Oxford History: The High


95–101: Rhodes Building, Oriel College

95-101 High Street

Oriel College's Rhodes Building of 1911 was designed by Basil Champneys and built by John Wooldridge and George William Simpson of Frenchay Road. It is Grade II* listed (1046662).

It was paid for by a bequest of Cecil Rhodes, who had been an undergraduate at Oriel. It occupies the whole site between Magpie Lane (formerly Grove Street) and Oriel Street. The college cleared the site by demolishing the seven houses (with shops on the ground floor) at 95–101 High Street. It was opened by the Provost of Oriel, Dr Charles Lancelot Shadwell, on 28 September 1911 (see photographs in the Oxford Journal Illustrated of 4 October 1911).

Figures on the Rhodes Building

There is a statue of Cecil Rhodes (above) high up over the central doorway of this building, and an independent commission set up in June 2020 has recommended its removal: more details on this page.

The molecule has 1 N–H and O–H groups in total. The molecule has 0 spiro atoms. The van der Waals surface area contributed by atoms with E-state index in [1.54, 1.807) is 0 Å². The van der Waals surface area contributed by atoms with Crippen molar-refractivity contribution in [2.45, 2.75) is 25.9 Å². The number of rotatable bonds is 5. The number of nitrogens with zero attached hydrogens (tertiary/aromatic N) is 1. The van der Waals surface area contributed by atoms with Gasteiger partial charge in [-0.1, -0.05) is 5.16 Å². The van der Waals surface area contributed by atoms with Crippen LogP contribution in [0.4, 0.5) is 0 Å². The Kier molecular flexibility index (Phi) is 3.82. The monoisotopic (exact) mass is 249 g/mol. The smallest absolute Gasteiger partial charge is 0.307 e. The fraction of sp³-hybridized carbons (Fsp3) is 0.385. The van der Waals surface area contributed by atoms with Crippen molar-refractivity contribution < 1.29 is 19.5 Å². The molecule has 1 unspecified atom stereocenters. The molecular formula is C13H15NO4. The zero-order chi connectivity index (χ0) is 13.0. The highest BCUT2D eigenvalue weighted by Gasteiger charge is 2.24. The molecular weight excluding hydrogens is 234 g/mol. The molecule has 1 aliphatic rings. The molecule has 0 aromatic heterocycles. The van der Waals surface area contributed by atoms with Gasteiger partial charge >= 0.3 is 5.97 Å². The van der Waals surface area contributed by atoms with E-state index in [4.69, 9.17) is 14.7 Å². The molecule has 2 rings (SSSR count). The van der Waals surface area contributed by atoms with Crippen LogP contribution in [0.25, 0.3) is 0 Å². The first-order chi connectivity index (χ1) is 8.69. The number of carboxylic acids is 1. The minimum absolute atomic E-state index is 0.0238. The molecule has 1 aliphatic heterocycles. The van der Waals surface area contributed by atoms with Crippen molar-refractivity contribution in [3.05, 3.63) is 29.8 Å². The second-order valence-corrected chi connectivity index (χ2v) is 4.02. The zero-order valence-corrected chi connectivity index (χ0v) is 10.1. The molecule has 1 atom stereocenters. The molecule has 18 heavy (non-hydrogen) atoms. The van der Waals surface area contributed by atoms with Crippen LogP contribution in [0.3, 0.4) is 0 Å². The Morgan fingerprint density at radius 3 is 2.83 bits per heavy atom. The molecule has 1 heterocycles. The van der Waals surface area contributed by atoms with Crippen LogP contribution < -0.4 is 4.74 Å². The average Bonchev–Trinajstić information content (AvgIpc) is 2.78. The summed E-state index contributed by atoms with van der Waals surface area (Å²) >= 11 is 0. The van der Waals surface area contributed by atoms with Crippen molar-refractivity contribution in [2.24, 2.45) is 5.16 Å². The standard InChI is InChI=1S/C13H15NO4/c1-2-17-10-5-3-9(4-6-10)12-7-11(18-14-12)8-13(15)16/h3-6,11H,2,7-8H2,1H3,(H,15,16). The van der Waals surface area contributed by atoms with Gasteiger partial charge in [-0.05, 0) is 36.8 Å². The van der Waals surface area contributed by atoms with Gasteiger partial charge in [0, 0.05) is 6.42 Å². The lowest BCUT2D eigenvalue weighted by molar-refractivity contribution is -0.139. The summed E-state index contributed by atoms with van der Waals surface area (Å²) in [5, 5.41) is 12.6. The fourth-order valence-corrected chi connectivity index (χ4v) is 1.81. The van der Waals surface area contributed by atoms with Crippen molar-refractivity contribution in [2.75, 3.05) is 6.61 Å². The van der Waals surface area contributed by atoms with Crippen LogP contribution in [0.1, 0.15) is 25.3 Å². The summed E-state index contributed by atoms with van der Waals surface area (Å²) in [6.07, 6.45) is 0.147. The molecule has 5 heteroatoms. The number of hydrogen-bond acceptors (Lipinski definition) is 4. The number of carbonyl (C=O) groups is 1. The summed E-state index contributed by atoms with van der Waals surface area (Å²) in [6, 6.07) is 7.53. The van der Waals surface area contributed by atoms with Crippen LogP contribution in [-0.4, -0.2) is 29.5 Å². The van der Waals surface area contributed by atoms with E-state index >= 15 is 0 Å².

There are six other life-size statues on this building, sculpted in Portland stone by Henry Alfred Pegram. The two shown above each side of the window below Rhodes are of King Edward VII and King George V, chosen because the former died and the latter came to the throne in the year the building was being erected (1910). The other four are former heads of the college: Cardinal William Allen (1532–94, Fellow 1550, Principal of St Mary's Hall); Walter Hart or Lyhert (Provost 1435–46), John Hales (Provost 1446–9); and Henry Sampson (Provost 1449–76). All seven statues are pictured here.

The inscription under the central statue of Rhodes reads: E:LARGA:MVNIFICENTIA / CAECILII:RHODES. As well as acknowledging Cecil Rhodes’ munificence, the large letters in that inscription are a complicated chronogram which, when shuffled, gives the date of the building, MDCCCLLVIIIIII. (Normally the date 1911 in roman numerals would be the much neater MCMXI.)